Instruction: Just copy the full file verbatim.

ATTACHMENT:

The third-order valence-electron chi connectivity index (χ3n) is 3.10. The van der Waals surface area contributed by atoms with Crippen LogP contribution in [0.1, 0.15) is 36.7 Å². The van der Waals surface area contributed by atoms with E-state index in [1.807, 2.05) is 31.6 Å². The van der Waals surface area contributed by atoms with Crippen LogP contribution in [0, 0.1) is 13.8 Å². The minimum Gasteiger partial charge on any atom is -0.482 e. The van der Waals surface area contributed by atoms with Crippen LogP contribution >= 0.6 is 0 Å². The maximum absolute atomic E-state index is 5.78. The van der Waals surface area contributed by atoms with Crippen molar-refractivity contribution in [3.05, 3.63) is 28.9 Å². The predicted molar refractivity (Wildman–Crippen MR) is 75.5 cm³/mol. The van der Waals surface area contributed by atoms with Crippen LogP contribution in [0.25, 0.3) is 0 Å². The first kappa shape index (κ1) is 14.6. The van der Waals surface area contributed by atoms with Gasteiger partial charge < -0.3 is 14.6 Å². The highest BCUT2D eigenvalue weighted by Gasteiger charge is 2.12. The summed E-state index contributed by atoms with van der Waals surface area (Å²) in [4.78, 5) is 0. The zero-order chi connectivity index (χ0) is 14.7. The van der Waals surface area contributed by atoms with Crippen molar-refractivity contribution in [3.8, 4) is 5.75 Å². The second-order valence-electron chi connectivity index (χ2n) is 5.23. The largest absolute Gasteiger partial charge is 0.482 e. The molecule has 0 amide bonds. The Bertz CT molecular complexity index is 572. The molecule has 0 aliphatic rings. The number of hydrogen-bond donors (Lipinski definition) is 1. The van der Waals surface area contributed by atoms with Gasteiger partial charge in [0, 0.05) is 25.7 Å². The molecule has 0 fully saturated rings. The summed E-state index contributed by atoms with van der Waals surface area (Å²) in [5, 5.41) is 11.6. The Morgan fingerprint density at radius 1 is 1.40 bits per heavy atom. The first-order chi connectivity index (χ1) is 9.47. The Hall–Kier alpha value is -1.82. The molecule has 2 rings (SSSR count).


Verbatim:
The third-order valence-electron chi connectivity index (χ3n) is 3.10. The van der Waals surface area contributed by atoms with Crippen LogP contribution in [0.1, 0.15) is 36.7 Å². The van der Waals surface area contributed by atoms with E-state index in [1.807, 2.05) is 31.6 Å². The van der Waals surface area contributed by atoms with Crippen LogP contribution in [0, 0.1) is 13.8 Å². The minimum Gasteiger partial charge on any atom is -0.482 e. The van der Waals surface area contributed by atoms with Crippen LogP contribution >= 0.6 is 0 Å². The maximum absolute atomic E-state index is 5.78. The van der Waals surface area contributed by atoms with Crippen molar-refractivity contribution in [3.05, 3.63) is 28.9 Å². The predicted molar refractivity (Wildman–Crippen MR) is 75.5 cm³/mol. The van der Waals surface area contributed by atoms with Crippen LogP contribution in [0.25, 0.3) is 0 Å². The first kappa shape index (κ1) is 14.6. The van der Waals surface area contributed by atoms with Gasteiger partial charge < -0.3 is 14.6 Å². The highest BCUT2D eigenvalue weighted by Gasteiger charge is 2.12. The summed E-state index contributed by atoms with van der Waals surface area (Å²) in [4.78, 5) is 0. The zero-order chi connectivity index (χ0) is 14.7. The van der Waals surface area contributed by atoms with Crippen molar-refractivity contribution in [3.8, 4) is 5.75 Å². The second-order valence-electron chi connectivity index (χ2n) is 5.23. The largest absolute Gasteiger partial charge is 0.482 e. The molecule has 0 amide bonds. The Bertz CT molecular complexity index is 572. The molecule has 0 aliphatic rings. The number of hydrogen-bond donors (Lipinski definition) is 1. The van der Waals surface area contributed by atoms with Gasteiger partial charge in [0, 0.05) is 25.7 Å². The molecule has 0 fully saturated rings. The summed E-state index contributed by atoms with van der Waals surface area (Å²) in [5, 5.41) is 11.6. The Morgan fingerprint density at radius 1 is 1.40 bits per heavy atom. The first-order chi connectivity index (χ1) is 9.47. The Hall–Kier alpha value is -1.82. The molecule has 2 rings (SSSR count).